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May 01, 2008
It's a bloomin" garden
Expert shows local club container gardens
|Members of the Bedford Garden Club look at plants during a recent meeting. |
|Joanne Smith photo|
BEDFORD, New Hampshire (STPNS) -- Earlier this month, the McAllaster Room at the Bedford Public Library was transformed with pansies, violas, snap-dragons, herbs and perennials, all waiting to be assembled into beautiful container gardens.
It was the April meeting of the Bedford Garden Club and Linda Zukas, manager of container gardening at Churchill?s Garden Center in Exeter, was telling the members how to create ?spring magic? ? containers that can go outside now and would survive even if the temperature dipped below freezing again.
?These will bounce right back,? said Zukas of the pansies. ?The worst that will happen is the foliage will discolor a bit?.
After explaining which plants work well in a spring container, she told the club how to plant it.
?Start off with really good soil,? said Zukas, ?(and) don?t use containers with no drainage. There is nothing worse for a plant than to have cold wet roots?
She suggests laying out the container first to arrange the plants in the best way.
?Consider whether the container will be seen from one or both sides to decide how to plant it,? she said.
Window boxes are the biggest challenge.
?There?s just not a lot of soil volume, they dry out quickly,? she explained.
So what do you do with those window boxes in the summer when you go on vacation?
?Move them into the shade,? said Zukas, ?so your sun lovers may not bloom, but at least they won?t be dead.?
Joanne Smith photo
Linda Zukas shows members of the Bedford Garden Club how to grow container gardens during the club?s April 21 meeting in the McAllaster room at the Bedford Public Library. She said then when people have selected your plants, they should take them out of their pots and ?rip the roots open to plant. Most plants are root bound in their pots and they?ll just keep growing like that.?
For food she suggests a liquid fertilizer every 10 days to keep the plants blooming throughout the summer.
? ?They need a lot of food, like a teenager,? Zukas said.
Herbs and vegetables, like tomatoes and peppers, also make excellent container gardens. Even if you don?t have room for a garden you can still grow vegetables in containers on a balcony or patio. According to Zukas, ?You don?t have to give up on gardening because you live in a smaller space.?
In front of a room full of garden club members, she planted purple sage, chives and parsley in a container and added the edible viola flowers. This is when she cautioned to use an organic fertilizer for the herbs because ?you are eating what you fertilize with.?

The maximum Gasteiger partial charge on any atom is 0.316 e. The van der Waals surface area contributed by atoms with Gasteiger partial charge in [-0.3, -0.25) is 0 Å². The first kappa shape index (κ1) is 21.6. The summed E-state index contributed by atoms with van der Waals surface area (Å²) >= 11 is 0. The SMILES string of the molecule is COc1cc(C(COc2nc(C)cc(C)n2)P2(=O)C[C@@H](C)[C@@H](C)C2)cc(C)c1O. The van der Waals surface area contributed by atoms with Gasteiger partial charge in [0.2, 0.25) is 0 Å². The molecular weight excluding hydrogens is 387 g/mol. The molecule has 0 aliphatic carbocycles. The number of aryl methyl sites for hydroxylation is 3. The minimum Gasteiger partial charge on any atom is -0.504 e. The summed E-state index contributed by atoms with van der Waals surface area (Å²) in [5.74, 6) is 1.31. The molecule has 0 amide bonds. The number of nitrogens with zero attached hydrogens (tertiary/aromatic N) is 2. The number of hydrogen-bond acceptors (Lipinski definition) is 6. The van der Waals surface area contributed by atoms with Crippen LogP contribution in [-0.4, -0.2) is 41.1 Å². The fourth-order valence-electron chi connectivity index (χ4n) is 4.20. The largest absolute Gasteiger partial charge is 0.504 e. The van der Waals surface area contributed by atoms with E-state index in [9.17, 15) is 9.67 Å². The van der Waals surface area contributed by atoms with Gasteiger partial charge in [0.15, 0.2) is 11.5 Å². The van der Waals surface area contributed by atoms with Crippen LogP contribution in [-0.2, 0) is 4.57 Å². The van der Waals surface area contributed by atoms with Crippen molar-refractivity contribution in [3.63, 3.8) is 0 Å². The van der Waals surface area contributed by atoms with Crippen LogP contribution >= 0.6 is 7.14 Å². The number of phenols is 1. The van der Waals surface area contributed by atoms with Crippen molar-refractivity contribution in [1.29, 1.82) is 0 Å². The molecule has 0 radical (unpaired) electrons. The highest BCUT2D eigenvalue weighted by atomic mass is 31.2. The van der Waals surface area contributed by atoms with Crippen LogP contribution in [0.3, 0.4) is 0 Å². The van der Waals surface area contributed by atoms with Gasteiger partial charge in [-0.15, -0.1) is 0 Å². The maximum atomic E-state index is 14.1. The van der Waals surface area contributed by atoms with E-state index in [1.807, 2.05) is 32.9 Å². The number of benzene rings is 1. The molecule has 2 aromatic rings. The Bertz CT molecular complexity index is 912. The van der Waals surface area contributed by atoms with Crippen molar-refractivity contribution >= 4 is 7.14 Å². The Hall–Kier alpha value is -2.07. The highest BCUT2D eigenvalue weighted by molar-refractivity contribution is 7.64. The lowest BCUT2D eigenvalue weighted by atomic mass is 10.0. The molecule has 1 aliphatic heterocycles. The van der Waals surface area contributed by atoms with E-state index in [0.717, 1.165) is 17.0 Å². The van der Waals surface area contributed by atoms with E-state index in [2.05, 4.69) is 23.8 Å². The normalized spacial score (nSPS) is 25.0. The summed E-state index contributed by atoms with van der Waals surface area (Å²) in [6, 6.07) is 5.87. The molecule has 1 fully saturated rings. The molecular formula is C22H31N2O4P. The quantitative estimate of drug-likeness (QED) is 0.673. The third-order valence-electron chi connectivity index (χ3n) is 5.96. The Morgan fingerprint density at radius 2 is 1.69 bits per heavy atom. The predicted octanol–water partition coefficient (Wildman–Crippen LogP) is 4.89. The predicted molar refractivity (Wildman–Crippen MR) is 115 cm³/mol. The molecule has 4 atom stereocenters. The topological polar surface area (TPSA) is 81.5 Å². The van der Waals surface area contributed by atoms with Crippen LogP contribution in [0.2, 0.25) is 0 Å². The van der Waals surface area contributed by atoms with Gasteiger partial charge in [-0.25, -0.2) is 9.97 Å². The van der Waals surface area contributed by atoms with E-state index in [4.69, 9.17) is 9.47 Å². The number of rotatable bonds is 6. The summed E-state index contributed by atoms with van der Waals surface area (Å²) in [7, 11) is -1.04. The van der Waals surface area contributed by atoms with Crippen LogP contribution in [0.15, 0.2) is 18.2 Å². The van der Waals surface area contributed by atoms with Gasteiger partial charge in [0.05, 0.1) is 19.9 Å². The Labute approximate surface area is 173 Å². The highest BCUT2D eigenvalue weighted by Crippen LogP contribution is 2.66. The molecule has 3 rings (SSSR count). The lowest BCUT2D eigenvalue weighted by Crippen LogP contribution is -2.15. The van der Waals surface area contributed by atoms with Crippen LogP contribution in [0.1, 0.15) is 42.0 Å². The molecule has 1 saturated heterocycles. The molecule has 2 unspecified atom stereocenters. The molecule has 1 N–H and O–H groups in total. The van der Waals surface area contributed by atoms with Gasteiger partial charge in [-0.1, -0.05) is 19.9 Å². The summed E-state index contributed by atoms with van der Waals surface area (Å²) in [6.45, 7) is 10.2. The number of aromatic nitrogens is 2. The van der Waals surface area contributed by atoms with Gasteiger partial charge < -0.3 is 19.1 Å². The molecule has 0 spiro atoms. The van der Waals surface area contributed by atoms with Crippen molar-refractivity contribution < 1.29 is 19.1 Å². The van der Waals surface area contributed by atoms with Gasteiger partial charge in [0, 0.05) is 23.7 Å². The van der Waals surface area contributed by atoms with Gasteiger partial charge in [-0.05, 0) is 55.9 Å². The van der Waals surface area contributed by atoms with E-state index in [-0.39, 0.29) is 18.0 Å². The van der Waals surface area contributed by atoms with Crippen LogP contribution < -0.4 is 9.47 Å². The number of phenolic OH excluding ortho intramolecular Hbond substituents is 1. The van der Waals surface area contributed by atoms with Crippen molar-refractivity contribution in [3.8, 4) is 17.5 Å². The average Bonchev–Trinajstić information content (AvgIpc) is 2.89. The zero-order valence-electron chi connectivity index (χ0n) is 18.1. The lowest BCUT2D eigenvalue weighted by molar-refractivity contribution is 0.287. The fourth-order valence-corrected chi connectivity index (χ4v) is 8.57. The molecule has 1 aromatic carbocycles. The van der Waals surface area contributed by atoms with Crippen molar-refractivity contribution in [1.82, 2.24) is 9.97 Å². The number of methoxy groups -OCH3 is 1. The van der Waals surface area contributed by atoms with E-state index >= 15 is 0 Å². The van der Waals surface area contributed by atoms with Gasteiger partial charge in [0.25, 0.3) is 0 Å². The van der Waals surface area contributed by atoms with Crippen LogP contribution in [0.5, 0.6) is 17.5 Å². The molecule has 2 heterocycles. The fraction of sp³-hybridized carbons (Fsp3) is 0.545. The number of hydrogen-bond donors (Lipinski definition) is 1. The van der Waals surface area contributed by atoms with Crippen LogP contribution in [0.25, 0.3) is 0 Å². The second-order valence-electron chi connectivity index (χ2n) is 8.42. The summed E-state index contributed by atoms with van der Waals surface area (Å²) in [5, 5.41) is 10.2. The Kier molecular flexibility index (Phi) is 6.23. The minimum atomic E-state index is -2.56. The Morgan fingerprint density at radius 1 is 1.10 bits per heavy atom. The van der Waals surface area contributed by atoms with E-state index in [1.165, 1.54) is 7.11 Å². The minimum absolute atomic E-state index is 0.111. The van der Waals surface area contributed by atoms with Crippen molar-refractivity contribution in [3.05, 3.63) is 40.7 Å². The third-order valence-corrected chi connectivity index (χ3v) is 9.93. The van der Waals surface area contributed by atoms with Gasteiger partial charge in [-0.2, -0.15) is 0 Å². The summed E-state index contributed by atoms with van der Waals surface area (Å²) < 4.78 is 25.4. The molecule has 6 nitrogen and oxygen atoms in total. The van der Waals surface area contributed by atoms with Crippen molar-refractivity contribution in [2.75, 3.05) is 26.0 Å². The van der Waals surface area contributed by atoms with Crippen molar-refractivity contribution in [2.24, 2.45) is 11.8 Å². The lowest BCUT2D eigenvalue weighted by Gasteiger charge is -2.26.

Zukas helps customers at Churchill?s Gardens to design and plant their own containers. She holds a container class every Sunday from May until mid-June, when she opens up the potting benches for people to plant their tubs.
?The soil and mess is on us,? she says. ?All you pay for is the plants.?
She also works with clients individually to plant their containers and reports getting some strange requests.
?I had a woman bring in the cushions from her patio furniture, to match with the geraniums,? she said. The garden club members laughed.
The Bedford Garden Club meets monthly throughout the year, hosts guest speakers and sponsors field trips, and is involved throughout the town. Members design and maintain seven gardens around Bedford and their volunteers dig, plant and weed these areas. This year they are focusing on improving the garden by the Bedford Town Offices.
The club is funded primarily through its plant sale, which will be held on Saturday, May 17, at the town hall from 9-11 a.m. However, ?by 9.45 a.m., most everything is gone,? warned club President Beverly Jo Snyder.
In addition to planting and education, the club also provides a forum for members to share their gardens and their knowledge. This year, a new program is being introduced: Blooming Calls.
?If you have a rose or something just about to bloom and you want to share it with the club, call me and I?ll send out an e-mail,? Snyder said. ?It could be a distress call too, if you are having a problem.?
One of the problems people are having this year is with voles. A stick of Juicy Fruit gum, stuck into the vole hole, was offered as a solution by one member.
Deer were also discussed, along with their habit of eating gardens, especially hostas. Irish Spring soap, drier sheets and unwashed human hair scattered around the garden seemed to be the best ways to discourage them, according to club members.
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